"NVIDIA GeForce RTX are the only graphics cards in the market with hardware support for ray tracing," Kress said. "They deliver a two-times to three-times performance speed up over GPUs without a dedicated ray tracing core."

Chart of NVIDIA gaming revenue by quarter

Chart created by author; Data source: NVIDIA

That's the kind of difference-making performance that attracts gamers, which in turn, encourages desktop and laptop manufacturers to use NVIDIA's cards. In a recent CNET ranking of 2019's top gaming laptops, machines with NVIDIA's RTX graphics cards dominated the top of the list. 

Management said RTX cards and gaming notebooks helped drive NVIDIA's sequential growth in the most recent quarter.

"Notebook gaming is one of the fastest-growing segments of the gaming platform world," Chief Executive Officer Jensen Huang said, suggesting that there's growth potential because the "number of notebooks that are able to game is only a few percent" right now.

Huang said notebook sales "have grown significantly" year-over-year, and he expected that growth to continue into next year.

With gaming typically producing more than half of NVIDIA's revenue, the improved second-quarter numbers were an encouraging sign for shareholders.

Data centers show sequential growth

Data centers account for about 25% of NVIDIA's total revenue, but signs last year of slowing growth were a concern even before the cryptocurrency bust. 

Although the most recent quarter's data center revenue ($655 million) was down 14% year-over-year, there was a positive. It increased sequentially, albeit a tepid 3.3%. 

Chart of datacenter revenues by quarter

Chart created by author; Data source: NVIDIA

NVIDIA's goal is to tap into the enormous emerging markets of artificial intelligence. Data centers are connected computer servers, and those servers can number in the thousands for some companies, storing and processing massive amounts of information. NVIDIA's GPUs provide servers the power needed to speed up those processes, including artificial intelligence.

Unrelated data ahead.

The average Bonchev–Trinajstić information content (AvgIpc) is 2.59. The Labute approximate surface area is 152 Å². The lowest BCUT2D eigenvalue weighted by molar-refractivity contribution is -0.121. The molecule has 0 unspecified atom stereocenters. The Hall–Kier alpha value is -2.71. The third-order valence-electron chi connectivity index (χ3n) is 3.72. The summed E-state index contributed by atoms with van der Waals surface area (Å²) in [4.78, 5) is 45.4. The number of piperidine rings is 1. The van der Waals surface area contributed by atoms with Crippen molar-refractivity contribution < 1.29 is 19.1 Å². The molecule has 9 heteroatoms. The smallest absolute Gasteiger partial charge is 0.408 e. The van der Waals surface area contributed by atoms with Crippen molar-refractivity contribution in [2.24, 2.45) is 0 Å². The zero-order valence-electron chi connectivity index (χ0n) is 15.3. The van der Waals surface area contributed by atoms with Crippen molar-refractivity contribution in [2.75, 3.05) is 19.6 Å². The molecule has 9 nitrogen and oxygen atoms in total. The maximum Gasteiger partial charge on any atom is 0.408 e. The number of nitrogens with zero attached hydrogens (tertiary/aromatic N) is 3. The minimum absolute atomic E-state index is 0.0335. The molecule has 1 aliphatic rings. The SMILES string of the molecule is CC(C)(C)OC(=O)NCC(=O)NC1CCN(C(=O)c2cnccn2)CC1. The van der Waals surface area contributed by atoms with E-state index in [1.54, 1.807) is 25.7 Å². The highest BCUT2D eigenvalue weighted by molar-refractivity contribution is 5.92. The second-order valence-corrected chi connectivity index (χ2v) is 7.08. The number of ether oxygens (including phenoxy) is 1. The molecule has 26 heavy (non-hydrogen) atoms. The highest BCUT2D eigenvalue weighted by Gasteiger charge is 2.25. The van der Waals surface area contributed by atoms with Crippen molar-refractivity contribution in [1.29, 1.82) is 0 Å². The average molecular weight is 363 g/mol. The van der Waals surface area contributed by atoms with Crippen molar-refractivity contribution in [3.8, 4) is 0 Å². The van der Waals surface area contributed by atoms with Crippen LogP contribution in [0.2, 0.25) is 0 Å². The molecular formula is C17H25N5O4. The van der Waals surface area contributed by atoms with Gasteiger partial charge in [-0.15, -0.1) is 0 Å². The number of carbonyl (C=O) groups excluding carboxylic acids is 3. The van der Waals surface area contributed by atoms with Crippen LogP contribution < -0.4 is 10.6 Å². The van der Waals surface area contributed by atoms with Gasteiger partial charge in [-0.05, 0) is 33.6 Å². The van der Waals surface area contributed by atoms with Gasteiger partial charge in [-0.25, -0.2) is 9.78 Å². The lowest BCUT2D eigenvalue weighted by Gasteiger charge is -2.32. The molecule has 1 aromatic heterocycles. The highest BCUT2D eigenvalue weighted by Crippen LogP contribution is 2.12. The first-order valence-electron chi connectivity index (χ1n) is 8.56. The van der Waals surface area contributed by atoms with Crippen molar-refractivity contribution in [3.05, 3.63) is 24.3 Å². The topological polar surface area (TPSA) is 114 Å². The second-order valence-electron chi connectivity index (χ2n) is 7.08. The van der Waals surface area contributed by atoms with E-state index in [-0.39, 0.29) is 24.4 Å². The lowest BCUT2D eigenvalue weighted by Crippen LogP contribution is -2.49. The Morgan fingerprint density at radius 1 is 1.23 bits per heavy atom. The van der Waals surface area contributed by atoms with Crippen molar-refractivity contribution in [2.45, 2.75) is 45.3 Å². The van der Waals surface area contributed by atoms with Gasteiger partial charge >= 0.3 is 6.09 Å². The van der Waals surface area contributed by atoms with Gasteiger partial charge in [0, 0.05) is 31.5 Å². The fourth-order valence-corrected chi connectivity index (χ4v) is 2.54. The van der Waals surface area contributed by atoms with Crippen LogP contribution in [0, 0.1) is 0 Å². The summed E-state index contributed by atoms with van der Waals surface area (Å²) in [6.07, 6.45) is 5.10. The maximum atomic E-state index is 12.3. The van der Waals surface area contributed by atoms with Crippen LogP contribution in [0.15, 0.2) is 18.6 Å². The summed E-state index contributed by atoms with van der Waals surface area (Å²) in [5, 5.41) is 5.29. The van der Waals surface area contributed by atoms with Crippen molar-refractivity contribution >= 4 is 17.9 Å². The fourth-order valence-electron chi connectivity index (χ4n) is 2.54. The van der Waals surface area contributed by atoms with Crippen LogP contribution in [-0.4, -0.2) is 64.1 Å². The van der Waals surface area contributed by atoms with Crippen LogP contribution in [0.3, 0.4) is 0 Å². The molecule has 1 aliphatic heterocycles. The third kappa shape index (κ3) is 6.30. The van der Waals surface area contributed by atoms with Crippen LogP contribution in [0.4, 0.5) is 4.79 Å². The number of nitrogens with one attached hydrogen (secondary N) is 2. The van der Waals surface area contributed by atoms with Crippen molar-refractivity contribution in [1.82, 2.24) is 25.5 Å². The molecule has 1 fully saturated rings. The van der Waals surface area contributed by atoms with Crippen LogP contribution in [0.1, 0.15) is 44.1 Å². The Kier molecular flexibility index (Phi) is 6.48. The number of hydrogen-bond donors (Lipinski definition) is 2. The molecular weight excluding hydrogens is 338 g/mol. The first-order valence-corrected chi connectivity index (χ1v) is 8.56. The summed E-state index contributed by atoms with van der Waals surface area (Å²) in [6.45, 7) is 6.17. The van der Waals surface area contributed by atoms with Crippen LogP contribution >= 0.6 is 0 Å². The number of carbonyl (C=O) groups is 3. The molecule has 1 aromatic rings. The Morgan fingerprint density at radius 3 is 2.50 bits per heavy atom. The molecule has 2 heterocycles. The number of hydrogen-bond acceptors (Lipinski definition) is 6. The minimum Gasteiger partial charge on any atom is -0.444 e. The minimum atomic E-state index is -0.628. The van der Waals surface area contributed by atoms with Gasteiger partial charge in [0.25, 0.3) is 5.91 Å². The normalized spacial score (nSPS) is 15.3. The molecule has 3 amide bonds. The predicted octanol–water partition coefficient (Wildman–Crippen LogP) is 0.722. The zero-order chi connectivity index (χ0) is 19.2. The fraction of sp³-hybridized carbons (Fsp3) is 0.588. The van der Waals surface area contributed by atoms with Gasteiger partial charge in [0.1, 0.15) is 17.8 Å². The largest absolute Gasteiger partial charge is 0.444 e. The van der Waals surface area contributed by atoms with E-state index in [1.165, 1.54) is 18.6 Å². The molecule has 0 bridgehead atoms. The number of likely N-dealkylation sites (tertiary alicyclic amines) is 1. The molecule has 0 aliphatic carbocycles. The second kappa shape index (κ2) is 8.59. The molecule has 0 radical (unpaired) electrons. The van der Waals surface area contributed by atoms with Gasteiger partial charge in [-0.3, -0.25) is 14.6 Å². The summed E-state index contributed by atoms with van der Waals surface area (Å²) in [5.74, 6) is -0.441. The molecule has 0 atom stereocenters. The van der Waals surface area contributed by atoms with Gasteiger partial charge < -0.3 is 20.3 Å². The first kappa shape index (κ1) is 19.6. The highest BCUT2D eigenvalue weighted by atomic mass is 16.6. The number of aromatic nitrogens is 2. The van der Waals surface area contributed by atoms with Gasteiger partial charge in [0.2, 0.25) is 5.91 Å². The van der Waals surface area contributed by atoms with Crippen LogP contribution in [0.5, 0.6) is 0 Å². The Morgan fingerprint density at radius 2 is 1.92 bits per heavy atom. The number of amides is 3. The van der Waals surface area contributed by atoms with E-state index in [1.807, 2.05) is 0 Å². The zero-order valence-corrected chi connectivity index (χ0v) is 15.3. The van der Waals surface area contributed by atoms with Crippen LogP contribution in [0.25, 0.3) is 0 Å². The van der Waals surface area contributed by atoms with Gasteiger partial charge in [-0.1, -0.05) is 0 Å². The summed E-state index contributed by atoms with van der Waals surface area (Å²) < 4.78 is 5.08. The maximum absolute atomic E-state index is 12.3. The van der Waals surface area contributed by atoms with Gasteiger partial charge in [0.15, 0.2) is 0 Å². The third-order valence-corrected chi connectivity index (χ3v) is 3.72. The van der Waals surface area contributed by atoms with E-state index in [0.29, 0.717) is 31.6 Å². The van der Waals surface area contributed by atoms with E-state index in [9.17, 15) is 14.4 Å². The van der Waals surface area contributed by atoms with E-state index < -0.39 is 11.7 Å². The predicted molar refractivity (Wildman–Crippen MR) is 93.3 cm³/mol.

Huang said the company is well positioned in what is likely the most important application -- conversational AI, the use of messaging apps, chatbots, or voice assistants to simulate real conversations. (In a 2018 report, Juniper Research estimated that 8 billion digital voice assistants would be in use by 2023, more than tripling the number estimated by the digital technology consultant for the end of 2018.)

Huang said the company was seeing growth among industries adopting AI to improve efficiency, "whether it's a delivery robot or some kind of a chatbot or the ability to detect fraud in financial services."

Investors are banking on NVIDIA's data center growth, and the second quarter provides at least cautious optimism that may be happening.

Looking ahead

NVIDIA's growth opportunities are undeniable, even in light of possible short-term headwinds. A trade war with China, where NVIDIA does business, has stoked fears of a recession. That's important to consider, but it's also important to remember those are short-term concerns. 

Longer term, there will be growing demand to power computing for artificial intelligence, self-driving vehicles and analysis of big data. NVIDIA can capitalize on that. After a quarter that showed signs of returning growth, it could be time for long-term investors to take a closer look.